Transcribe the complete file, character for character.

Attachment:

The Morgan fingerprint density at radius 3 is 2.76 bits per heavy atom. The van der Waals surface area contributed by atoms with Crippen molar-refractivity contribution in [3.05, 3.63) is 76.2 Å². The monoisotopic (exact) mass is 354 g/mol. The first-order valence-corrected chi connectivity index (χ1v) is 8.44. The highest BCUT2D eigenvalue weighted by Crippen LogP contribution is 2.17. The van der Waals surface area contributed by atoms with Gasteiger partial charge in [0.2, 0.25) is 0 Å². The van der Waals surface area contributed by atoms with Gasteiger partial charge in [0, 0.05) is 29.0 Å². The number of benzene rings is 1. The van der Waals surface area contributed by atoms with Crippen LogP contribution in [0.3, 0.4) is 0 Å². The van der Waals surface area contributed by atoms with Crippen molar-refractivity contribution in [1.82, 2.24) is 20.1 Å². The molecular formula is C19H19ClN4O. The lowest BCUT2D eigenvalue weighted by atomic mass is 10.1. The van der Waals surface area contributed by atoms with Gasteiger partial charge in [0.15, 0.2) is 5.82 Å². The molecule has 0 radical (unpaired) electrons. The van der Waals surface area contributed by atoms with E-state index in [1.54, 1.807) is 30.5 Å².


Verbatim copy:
The Morgan fingerprint density at radius 3 is 2.76 bits per heavy atom. The van der Waals surface area contributed by atoms with Crippen molar-refractivity contribution in [3.05, 3.63) is 76.2 Å². The monoisotopic (exact) mass is 354 g/mol. The first-order valence-corrected chi connectivity index (χ1v) is 8.44. The highest BCUT2D eigenvalue weighted by Crippen LogP contribution is 2.17. The van der Waals surface area contributed by atoms with Gasteiger partial charge in [0.2, 0.25) is 0 Å². The van der Waals surface area contributed by atoms with Gasteiger partial charge in [0, 0.05) is 29.0 Å². The number of benzene rings is 1. The van der Waals surface area contributed by atoms with Crippen LogP contribution in [0.3, 0.4) is 0 Å². The van der Waals surface area contributed by atoms with Crippen molar-refractivity contribution in [1.82, 2.24) is 20.1 Å². The molecular formula is C19H19ClN4O. The lowest BCUT2D eigenvalue weighted by atomic mass is 10.1. The van der Waals surface area contributed by atoms with Gasteiger partial charge in [0.15, 0.2) is 5.82 Å². The molecule has 0 radical (unpaired) electrons. The van der Waals surface area contributed by atoms with E-state index in [1.54, 1.807) is 30.5 Å².